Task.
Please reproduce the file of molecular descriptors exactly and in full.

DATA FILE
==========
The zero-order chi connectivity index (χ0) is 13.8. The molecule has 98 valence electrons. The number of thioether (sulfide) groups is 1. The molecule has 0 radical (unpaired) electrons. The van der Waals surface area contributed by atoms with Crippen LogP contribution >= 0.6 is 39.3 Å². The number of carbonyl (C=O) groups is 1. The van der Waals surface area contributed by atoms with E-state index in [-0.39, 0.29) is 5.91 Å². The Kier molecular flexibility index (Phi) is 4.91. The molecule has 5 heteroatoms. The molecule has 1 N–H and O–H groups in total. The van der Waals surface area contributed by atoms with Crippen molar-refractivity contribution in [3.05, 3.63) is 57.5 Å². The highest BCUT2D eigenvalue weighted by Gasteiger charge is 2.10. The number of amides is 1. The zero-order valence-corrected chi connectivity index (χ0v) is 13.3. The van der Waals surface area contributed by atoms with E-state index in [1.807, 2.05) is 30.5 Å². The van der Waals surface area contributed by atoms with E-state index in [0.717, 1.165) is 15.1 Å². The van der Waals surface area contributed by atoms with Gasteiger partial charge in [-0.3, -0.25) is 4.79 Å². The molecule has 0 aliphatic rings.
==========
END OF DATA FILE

The zero-order chi connectivity index (χ0) is 13.8. The molecule has 98 valence electrons. The number of thioether (sulfide) groups is 1. The molecule has 0 radical (unpaired) electrons. The van der Waals surface area contributed by atoms with Crippen LogP contribution >= 0.6 is 39.3 Å². The number of carbonyl (C=O) groups is 1. The van der Waals surface area contributed by atoms with E-state index in [-0.39, 0.29) is 5.91 Å². The Kier molecular flexibility index (Phi) is 4.91. The molecule has 5 heteroatoms. The molecule has 1 N–H and O–H groups in total. The van der Waals surface area contributed by atoms with Crippen molar-refractivity contribution in [3.05, 3.63) is 57.5 Å². The highest BCUT2D eigenvalue weighted by Gasteiger charge is 2.10. The number of amides is 1. The zero-order valence-corrected chi connectivity index (χ0v) is 13.3. The van der Waals surface area contributed by atoms with E-state index in [1.807, 2.05) is 30.5 Å². The van der Waals surface area contributed by atoms with E-state index in [0.717, 1.165) is 15.1 Å². The van der Waals surface area contributed by atoms with Gasteiger partial charge in [-0.3, -0.25) is 4.79 Å². The molecule has 0 aliphatic rings.